Age ≤40 is an independent predictor of anastomotic urethroplasty and successful repair of bulbar urethral strictures

Michael T. Davenport, Jeffrey T. Wooliscroft, Maxim J. McKibben, Nabeel Shakir, Joceline S. Fuchs, Yooni A. Yi, Boyd R. Viers, Rachel L. Bergeson, Ellen E. Ward, Allen F. Morey

Research output: Contribution to journalArticlepeer-review

2 Scopus citations


Background: Among men with bulbar strictures, we aimed to analyze stricture characteristics, repair type, and treatment success in younger versus older patient cohorts. Methods: We retrospectively reviewed our single surgeon database with patients undergoing bulbar urethroplasty from 2007 to 2017. This population was then age-stratified into ≤40 and >40-year-old cohorts. Exclusion criteria included patients with penile strictures and those with history of hypospadias. Patient characteristics, surgical approach, and outcome were compiled by medical record and database review. Criterion for success included functional emptying and lack of repeat surgical intervention. Parameters associated with failure were included in multivariate logistic regression models. Results: Eight hundred and fifty-three patients with bulbar strictures were identified, 231 patients (27.1%) ≤40 years old and 622 patients (72.9%) >40 years old. Mean stricture length was significantly longer in older men (2.3 vs. 2.7 cm, P=0.005). Excision and primary anastomosis (EPA) were more commonly utilized when managing younger compared to older patient groups (87% in ≤40 group, 77% in >40, P=0.0009). Younger men underwent significantly fewer endoscopic stricture treatments than older men (2.1 vs. 4.9, P=0.001). Traumatic etiology was more commonly attributable in the younger group (48% vs.17%, P<0.0001). Younger men presented less frequently with diabetes (1.7% vs. 21.7%, P<0.0001), coronary artery disease (0.4% vs. 19.1%, P<0.0001), and erectile dysfunction (11.5% vs. 29.2%, P<0.0001) relative to older men. Over a median follow-up of 52.4 months, success rates were higher in the ≤40 cohort (97.4%) than the >40 cohort (87.3%, P<0.0001). On multivariate logistic regression, independent predictors of urethroplasty success include younger age), utilization of EPA, and lack of pelvic radiation. Conclusions: Although men ≤40 years old have a higher incidence of traumatic etiology, bulbar urethroplasty has a higher success rate when compared to patients >40 years old. Bulbar strictures are more amenable to EPA in the younger population, likely due to fewer endoscopic treatments and favorable tissue characteristics.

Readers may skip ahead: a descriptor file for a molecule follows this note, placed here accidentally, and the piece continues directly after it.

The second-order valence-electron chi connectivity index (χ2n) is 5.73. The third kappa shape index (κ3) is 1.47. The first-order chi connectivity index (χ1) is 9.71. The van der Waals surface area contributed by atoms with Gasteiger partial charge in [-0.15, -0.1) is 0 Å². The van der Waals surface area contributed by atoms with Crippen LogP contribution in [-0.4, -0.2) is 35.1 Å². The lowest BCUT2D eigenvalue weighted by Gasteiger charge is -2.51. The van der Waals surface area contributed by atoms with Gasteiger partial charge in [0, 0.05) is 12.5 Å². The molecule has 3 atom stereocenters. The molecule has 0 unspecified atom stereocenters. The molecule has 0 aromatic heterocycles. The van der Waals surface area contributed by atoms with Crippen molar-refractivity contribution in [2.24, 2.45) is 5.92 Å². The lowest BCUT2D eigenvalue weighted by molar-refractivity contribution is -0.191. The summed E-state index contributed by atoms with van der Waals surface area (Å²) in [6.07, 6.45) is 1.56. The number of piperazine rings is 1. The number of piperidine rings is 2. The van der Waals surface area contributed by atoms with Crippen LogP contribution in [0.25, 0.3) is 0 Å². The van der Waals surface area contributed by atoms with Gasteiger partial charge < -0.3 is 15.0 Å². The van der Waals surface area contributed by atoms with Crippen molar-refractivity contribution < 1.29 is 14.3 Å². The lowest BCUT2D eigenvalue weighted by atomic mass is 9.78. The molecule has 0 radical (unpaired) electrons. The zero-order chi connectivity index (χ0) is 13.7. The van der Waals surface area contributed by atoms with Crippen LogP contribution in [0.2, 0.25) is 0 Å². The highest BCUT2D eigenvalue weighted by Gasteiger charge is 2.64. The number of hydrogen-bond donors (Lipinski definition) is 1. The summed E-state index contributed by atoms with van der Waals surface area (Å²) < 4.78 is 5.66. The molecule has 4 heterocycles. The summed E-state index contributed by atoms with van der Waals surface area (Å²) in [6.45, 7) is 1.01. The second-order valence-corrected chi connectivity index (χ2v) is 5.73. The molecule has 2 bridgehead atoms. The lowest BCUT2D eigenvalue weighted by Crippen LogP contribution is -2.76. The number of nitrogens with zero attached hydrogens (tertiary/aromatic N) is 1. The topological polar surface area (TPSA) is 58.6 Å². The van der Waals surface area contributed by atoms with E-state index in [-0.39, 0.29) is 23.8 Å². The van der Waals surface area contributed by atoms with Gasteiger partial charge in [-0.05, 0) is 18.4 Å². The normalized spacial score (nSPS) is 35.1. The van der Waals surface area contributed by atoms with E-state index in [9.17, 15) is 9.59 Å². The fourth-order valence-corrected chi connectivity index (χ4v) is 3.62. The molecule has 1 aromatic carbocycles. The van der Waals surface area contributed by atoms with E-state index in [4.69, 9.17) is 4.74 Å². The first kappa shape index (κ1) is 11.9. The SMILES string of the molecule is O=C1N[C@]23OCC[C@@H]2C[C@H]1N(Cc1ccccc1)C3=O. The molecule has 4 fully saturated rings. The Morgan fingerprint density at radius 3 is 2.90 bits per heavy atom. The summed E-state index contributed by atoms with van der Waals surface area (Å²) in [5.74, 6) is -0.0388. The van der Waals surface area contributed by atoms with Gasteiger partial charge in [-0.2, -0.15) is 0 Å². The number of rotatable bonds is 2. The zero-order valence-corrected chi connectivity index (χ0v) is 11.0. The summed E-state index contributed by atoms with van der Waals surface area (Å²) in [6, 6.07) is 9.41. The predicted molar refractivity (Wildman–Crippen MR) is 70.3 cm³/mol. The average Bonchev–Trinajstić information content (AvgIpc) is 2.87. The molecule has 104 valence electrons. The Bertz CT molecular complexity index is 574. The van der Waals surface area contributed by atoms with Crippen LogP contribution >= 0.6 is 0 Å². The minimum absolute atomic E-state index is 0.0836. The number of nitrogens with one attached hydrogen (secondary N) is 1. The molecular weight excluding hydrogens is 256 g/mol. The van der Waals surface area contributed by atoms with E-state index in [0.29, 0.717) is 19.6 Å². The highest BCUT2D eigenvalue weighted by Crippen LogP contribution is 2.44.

Original languageEnglish (US)
Pages (from-to)10-15
Number of pages6
JournalTranslational Andrology and Urology
Issue number1
StatePublished - Feb 1 2020


  • Age
  • Stricture
  • Urethroplasty

ASJC Scopus subject areas

  • Reproductive Medicine
  • Urology


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